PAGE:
Tom Patterson of Shaded Relief wrote in to announce his new project, a physical map of the world. As was the case with his relief map of the United States, it’s free and freely available in several formats, including a Zoomify-powered online version. The map’s home page also discusses the techniques behind the map — essentially, it’s an attempt to do digitally what to date has still been done best using manual art techniques. Of note is the fact that the map uses a unique projection, developed using new software:
A unique feature of the Physical Map of the World is its projection. Rather than using a traditional projection, such as the Miller or Robinson, or the Winkel Tripel now favored by National Geographic, it uses an entirely new projection created with Flex Projector, the first-ever software for designing custom map projections. The Natural Earth projection is a pseudocylindrical projection designed specifically for presenting Natural Earth II environmental data (discussed next), from which it takes its name. The Natural Earth projection combines characteristics of the Robinson and Kavraiskiy VII projections and compares well to them in regard to map distortion.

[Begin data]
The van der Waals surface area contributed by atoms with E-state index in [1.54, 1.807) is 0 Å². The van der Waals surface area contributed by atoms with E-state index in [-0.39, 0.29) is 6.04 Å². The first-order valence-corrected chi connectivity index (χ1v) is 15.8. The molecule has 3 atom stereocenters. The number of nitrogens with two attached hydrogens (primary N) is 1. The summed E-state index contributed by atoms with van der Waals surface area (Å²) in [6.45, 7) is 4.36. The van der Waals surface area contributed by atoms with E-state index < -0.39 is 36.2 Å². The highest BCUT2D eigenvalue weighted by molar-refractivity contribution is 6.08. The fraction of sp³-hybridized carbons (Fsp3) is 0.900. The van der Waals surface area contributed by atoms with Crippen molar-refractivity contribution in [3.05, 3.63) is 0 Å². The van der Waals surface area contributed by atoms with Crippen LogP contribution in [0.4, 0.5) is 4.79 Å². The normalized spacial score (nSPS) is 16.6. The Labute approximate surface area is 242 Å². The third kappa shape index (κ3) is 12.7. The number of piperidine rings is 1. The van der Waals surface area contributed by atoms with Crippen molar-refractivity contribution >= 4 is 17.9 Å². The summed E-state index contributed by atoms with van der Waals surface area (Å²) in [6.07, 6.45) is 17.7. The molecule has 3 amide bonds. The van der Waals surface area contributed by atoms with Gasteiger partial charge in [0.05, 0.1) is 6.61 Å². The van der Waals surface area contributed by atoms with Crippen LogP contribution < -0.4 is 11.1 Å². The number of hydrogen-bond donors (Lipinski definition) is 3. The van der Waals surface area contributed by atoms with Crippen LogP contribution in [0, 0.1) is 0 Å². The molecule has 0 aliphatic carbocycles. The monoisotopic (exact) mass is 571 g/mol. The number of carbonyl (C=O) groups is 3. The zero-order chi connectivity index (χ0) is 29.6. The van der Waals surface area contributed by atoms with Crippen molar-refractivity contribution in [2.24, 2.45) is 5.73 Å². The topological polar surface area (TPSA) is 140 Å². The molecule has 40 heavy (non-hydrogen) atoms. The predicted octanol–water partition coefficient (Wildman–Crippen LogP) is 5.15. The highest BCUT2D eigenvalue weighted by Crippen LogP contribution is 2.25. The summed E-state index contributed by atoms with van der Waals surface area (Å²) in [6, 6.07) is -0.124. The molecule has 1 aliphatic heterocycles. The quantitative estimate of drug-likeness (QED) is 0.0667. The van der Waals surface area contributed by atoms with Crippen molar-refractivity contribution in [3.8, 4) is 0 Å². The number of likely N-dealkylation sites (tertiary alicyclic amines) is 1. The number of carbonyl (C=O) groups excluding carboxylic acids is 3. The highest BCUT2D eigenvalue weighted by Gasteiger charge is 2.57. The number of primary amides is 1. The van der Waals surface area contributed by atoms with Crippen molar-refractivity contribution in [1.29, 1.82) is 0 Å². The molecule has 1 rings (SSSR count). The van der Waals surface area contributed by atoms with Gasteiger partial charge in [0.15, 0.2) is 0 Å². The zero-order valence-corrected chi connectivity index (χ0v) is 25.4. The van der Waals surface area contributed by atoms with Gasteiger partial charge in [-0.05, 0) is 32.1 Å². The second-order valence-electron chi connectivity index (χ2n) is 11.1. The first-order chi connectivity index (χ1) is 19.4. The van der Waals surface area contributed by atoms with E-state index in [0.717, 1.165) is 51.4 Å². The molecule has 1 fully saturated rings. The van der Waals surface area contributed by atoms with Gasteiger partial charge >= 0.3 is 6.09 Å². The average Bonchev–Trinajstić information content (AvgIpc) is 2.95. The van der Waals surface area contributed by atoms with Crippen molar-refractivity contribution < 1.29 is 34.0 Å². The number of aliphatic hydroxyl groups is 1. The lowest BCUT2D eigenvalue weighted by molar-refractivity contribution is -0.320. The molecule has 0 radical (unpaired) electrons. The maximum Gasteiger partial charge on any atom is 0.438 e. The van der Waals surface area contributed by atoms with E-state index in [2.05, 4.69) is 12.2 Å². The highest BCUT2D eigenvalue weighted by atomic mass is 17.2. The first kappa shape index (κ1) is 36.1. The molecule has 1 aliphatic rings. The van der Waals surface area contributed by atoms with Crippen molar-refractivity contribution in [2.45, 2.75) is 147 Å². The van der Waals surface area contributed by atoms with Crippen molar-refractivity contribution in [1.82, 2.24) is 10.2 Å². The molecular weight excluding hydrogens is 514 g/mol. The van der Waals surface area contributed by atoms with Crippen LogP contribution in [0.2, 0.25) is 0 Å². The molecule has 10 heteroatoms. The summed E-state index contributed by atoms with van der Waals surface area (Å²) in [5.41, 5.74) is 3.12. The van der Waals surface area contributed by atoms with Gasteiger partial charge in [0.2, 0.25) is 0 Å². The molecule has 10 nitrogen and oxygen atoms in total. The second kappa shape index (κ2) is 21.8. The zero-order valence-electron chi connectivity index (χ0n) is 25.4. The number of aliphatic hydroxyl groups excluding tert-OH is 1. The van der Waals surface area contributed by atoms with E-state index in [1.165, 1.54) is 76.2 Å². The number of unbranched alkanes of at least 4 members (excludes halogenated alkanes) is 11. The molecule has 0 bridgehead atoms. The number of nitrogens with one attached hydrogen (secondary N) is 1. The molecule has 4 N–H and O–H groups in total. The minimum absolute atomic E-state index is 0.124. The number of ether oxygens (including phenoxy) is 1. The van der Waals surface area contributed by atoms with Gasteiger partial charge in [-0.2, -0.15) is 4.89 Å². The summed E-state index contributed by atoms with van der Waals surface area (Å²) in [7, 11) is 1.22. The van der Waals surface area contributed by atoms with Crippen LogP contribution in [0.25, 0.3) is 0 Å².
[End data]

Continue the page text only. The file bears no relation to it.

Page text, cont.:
Flex Projector is a cross-platform Java application; the current alpha version is 0.31.